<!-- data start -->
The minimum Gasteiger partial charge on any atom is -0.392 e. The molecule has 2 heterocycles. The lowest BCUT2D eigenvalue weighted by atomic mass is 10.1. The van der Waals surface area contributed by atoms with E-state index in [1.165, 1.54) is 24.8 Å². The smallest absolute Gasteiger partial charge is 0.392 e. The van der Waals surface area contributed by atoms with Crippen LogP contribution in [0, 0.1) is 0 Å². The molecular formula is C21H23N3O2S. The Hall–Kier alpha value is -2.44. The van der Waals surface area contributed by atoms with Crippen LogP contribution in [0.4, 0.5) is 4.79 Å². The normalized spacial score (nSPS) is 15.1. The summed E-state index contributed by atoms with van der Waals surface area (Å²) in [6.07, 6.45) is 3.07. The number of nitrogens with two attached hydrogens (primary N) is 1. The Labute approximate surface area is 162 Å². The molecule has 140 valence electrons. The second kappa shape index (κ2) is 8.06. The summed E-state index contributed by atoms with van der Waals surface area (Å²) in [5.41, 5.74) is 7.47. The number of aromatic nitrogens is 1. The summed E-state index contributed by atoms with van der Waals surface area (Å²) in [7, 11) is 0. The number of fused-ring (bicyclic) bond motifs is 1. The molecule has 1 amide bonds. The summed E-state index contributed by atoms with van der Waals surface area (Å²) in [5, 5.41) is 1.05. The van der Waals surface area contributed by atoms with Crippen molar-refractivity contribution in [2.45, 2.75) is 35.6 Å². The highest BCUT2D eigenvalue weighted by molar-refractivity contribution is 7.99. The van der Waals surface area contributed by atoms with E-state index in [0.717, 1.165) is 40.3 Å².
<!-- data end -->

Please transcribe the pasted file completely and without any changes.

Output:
The minimum Gasteiger partial charge on any atom is -0.392 e. The molecule has 2 heterocycles. The lowest BCUT2D eigenvalue weighted by atomic mass is 10.1. The van der Waals surface area contributed by atoms with E-state index in [1.165, 1.54) is 24.8 Å². The smallest absolute Gasteiger partial charge is 0.392 e. The van der Waals surface area contributed by atoms with Crippen LogP contribution in [0, 0.1) is 0 Å². The molecular formula is C21H23N3O2S. The Hall–Kier alpha value is -2.44. The van der Waals surface area contributed by atoms with Crippen LogP contribution in [0.4, 0.5) is 4.79 Å². The normalized spacial score (nSPS) is 15.1. The summed E-state index contributed by atoms with van der Waals surface area (Å²) in [6.07, 6.45) is 3.07. The number of nitrogens with two attached hydrogens (primary N) is 1. The Labute approximate surface area is 162 Å². The molecule has 140 valence electrons. The second kappa shape index (κ2) is 8.06. The summed E-state index contributed by atoms with van der Waals surface area (Å²) in [5.41, 5.74) is 7.47. The number of aromatic nitrogens is 1. The summed E-state index contributed by atoms with van der Waals surface area (Å²) in [7, 11) is 0. The number of fused-ring (bicyclic) bond motifs is 1. The molecule has 1 amide bonds. The summed E-state index contributed by atoms with van der Waals surface area (Å²) in [5, 5.41) is 1.05. The van der Waals surface area contributed by atoms with Crippen molar-refractivity contribution in [2.45, 2.75) is 35.6 Å². The highest BCUT2D eigenvalue weighted by molar-refractivity contribution is 7.99. The van der Waals surface area contributed by atoms with E-state index in [0.717, 1.165) is 40.3 Å².